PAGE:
There is a very long list of jobs vulnerable to automation and plenty more professions which are in the process of being made redundant. For example within a few decades taxi/bus/lorry drivers could all lose their jobs to automation. There are already driverless cars on the road in California and as this technology is perfected and regulatory regimes reformed to accommodate autonomous vehicles, the humans that once were required to drive them will all become superfluous. More ‘intellectual’ jobs are at risk too; indeed innovative software has already automated the process of “discovery”, a pre-trial procedure in lawsuits where potential evidence is analysed. Software is already utilised by some news agencies to write financial news stories. It’s a safe bet that there is at least one very intelligent programmer out there trying to create software to do your job- and once that software is perfected you can wave goodbye to awkward water-cooler conversations at your office.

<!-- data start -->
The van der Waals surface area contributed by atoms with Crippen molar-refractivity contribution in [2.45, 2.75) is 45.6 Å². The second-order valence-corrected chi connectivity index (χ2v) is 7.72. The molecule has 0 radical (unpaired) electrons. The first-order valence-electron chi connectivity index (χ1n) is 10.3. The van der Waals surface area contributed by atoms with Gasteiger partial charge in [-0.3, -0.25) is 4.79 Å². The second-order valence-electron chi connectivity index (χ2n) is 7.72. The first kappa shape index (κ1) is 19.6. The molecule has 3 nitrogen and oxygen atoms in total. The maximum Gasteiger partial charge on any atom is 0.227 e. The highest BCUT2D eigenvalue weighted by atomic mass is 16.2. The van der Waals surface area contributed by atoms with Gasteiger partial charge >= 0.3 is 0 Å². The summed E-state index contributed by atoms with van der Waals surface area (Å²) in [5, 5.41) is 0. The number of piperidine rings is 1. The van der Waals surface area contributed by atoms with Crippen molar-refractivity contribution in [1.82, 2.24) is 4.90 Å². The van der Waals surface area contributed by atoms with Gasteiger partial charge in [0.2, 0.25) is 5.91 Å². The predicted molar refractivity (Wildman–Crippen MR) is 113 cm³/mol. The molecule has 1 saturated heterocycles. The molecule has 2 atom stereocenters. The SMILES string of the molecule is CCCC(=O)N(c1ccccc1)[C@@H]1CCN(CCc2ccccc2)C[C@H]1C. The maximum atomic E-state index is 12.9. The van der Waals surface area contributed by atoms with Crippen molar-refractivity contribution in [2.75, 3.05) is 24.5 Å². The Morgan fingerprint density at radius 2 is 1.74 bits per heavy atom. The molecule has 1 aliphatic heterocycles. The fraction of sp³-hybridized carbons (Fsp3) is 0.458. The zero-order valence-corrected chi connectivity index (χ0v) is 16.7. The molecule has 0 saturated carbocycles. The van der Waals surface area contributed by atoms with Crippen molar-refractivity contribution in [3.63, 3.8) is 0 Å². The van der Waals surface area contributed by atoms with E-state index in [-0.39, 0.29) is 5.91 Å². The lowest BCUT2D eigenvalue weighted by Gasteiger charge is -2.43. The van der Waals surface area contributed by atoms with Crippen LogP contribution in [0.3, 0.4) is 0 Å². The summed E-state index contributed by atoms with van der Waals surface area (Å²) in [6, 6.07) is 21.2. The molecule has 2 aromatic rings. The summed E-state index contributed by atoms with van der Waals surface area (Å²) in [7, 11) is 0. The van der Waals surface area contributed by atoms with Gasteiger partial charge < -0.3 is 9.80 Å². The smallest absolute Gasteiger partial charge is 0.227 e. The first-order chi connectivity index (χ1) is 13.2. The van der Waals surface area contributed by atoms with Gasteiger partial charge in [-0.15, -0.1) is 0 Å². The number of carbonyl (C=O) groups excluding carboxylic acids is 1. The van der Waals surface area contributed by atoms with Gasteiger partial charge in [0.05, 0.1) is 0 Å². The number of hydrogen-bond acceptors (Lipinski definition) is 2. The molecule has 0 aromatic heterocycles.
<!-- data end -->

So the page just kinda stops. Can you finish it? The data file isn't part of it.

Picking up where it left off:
The replacement of tedious and arduous jobs by robots should be a positive thing, in an ideal world it would free humans from menial jobs and would allow them to pursue more fulfilling and substantive lives. But in the capitalist system the large-scale automation of human-labour represents a severe threat to its stability. The system is based around exponential economic growth, a key component of which is consumer spending; the spending on goods and services by individuals. Consumer spending is driven by those in work; they exchange their labour for wages which they then spend on goods. However, as discussed, technological unemployment will cause large-scale, permanent unemployment  on a scale not seen before and there will be a consequent substantial and sustained drop in consumer spending because of this. This is a significant threat to capitalism. How can it function if a large proportion of the population can’t help fuel its incessant growth with consumption?  Another threat to capitalism comes from the massive social-unrest which would inevitably occur due to chronic high-unemployment. History tells us that this can be a major factor behind significant political and social instability.